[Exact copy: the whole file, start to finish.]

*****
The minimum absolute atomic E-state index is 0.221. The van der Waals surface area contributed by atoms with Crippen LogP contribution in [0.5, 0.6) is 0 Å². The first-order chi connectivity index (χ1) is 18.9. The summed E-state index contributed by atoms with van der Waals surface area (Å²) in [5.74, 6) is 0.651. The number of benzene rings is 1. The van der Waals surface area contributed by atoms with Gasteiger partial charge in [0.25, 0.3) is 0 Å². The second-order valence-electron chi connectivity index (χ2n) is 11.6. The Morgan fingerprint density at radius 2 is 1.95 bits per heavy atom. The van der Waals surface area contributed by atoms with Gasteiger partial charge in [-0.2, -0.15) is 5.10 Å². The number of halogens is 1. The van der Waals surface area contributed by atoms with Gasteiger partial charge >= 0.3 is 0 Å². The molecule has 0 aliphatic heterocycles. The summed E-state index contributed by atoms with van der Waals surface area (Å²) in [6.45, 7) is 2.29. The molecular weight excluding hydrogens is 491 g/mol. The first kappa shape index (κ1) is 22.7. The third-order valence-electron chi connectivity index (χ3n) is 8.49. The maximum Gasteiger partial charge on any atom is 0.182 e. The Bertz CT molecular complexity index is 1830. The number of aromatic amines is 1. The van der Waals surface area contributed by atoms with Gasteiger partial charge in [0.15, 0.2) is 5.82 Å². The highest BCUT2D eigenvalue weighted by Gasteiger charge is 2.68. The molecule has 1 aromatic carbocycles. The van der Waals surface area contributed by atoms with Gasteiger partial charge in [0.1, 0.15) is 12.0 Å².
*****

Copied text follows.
The minimum absolute atomic E-state index is 0.221. The van der Waals surface area contributed by atoms with Crippen LogP contribution in [0.5, 0.6) is 0 Å². The first-order chi connectivity index (χ1) is 18.9. The summed E-state index contributed by atoms with van der Waals surface area (Å²) in [5.74, 6) is 0.651. The number of benzene rings is 1. The van der Waals surface area contributed by atoms with Gasteiger partial charge in [0.25, 0.3) is 0 Å². The second-order valence-electron chi connectivity index (χ2n) is 11.6. The Morgan fingerprint density at radius 2 is 1.95 bits per heavy atom. The van der Waals surface area contributed by atoms with Gasteiger partial charge in [-0.2, -0.15) is 5.10 Å². The number of halogens is 1. The van der Waals surface area contributed by atoms with Gasteiger partial charge >= 0.3 is 0 Å². The molecule has 0 aliphatic heterocycles. The summed E-state index contributed by atoms with van der Waals surface area (Å²) in [6.45, 7) is 2.29. The molecular weight excluding hydrogens is 491 g/mol. The first kappa shape index (κ1) is 22.7. The third-order valence-electron chi connectivity index (χ3n) is 8.49. The maximum Gasteiger partial charge on any atom is 0.182 e. The Bertz CT molecular complexity index is 1830. The number of aromatic amines is 1. The van der Waals surface area contributed by atoms with Gasteiger partial charge in [0.15, 0.2) is 5.82 Å². The highest BCUT2D eigenvalue weighted by Gasteiger charge is 2.68. The molecule has 1 aromatic carbocycles. The van der Waals surface area contributed by atoms with Gasteiger partial charge in [0.1, 0.15) is 12.0 Å².